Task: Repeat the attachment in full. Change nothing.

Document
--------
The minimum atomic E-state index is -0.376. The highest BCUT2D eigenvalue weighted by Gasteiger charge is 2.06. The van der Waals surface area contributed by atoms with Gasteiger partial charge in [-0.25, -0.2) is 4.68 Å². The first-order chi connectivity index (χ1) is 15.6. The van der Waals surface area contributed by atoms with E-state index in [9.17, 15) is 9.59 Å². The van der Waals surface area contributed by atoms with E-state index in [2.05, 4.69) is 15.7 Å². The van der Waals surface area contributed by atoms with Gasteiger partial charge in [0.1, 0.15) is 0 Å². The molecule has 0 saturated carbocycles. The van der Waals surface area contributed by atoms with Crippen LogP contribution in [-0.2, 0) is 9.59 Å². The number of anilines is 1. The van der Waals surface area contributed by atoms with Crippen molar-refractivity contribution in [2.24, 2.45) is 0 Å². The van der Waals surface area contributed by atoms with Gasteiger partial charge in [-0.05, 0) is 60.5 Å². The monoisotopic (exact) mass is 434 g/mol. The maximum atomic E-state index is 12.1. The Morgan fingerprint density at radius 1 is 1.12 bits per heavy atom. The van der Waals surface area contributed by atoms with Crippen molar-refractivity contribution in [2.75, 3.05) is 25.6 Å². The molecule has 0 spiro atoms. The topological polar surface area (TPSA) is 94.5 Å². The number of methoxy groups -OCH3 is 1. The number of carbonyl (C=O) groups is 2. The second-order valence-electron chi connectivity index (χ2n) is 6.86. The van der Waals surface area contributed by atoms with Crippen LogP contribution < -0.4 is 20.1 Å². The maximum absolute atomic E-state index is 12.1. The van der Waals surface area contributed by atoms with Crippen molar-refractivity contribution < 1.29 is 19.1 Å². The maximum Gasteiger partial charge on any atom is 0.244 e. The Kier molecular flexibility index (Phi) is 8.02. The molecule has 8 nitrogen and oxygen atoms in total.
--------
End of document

The minimum atomic E-state index is -0.376. The highest BCUT2D eigenvalue weighted by Gasteiger charge is 2.06. The van der Waals surface area contributed by atoms with Gasteiger partial charge in [-0.25, -0.2) is 4.68 Å². The first-order chi connectivity index (χ1) is 15.6. The van der Waals surface area contributed by atoms with E-state index in [9.17, 15) is 9.59 Å². The van der Waals surface area contributed by atoms with E-state index in [2.05, 4.69) is 15.7 Å². The van der Waals surface area contributed by atoms with Gasteiger partial charge in [0.1, 0.15) is 0 Å². The molecule has 0 saturated carbocycles. The van der Waals surface area contributed by atoms with Crippen LogP contribution in [-0.2, 0) is 9.59 Å². The number of anilines is 1. The van der Waals surface area contributed by atoms with Crippen molar-refractivity contribution in [2.24, 2.45) is 0 Å². The van der Waals surface area contributed by atoms with Gasteiger partial charge in [-0.05, 0) is 60.5 Å². The monoisotopic (exact) mass is 434 g/mol. The maximum atomic E-state index is 12.1. The Morgan fingerprint density at radius 1 is 1.12 bits per heavy atom. The van der Waals surface area contributed by atoms with Crippen molar-refractivity contribution in [2.75, 3.05) is 25.6 Å². The molecule has 0 spiro atoms. The topological polar surface area (TPSA) is 94.5 Å². The number of methoxy groups -OCH3 is 1. The number of carbonyl (C=O) groups is 2. The second-order valence-electron chi connectivity index (χ2n) is 6.86. The van der Waals surface area contributed by atoms with Crippen LogP contribution < -0.4 is 20.1 Å². The maximum absolute atomic E-state index is 12.1. The van der Waals surface area contributed by atoms with Crippen molar-refractivity contribution < 1.29 is 19.1 Å². The maximum Gasteiger partial charge on any atom is 0.244 e. The Kier molecular flexibility index (Phi) is 8.02. The molecule has 8 nitrogen and oxygen atoms in total.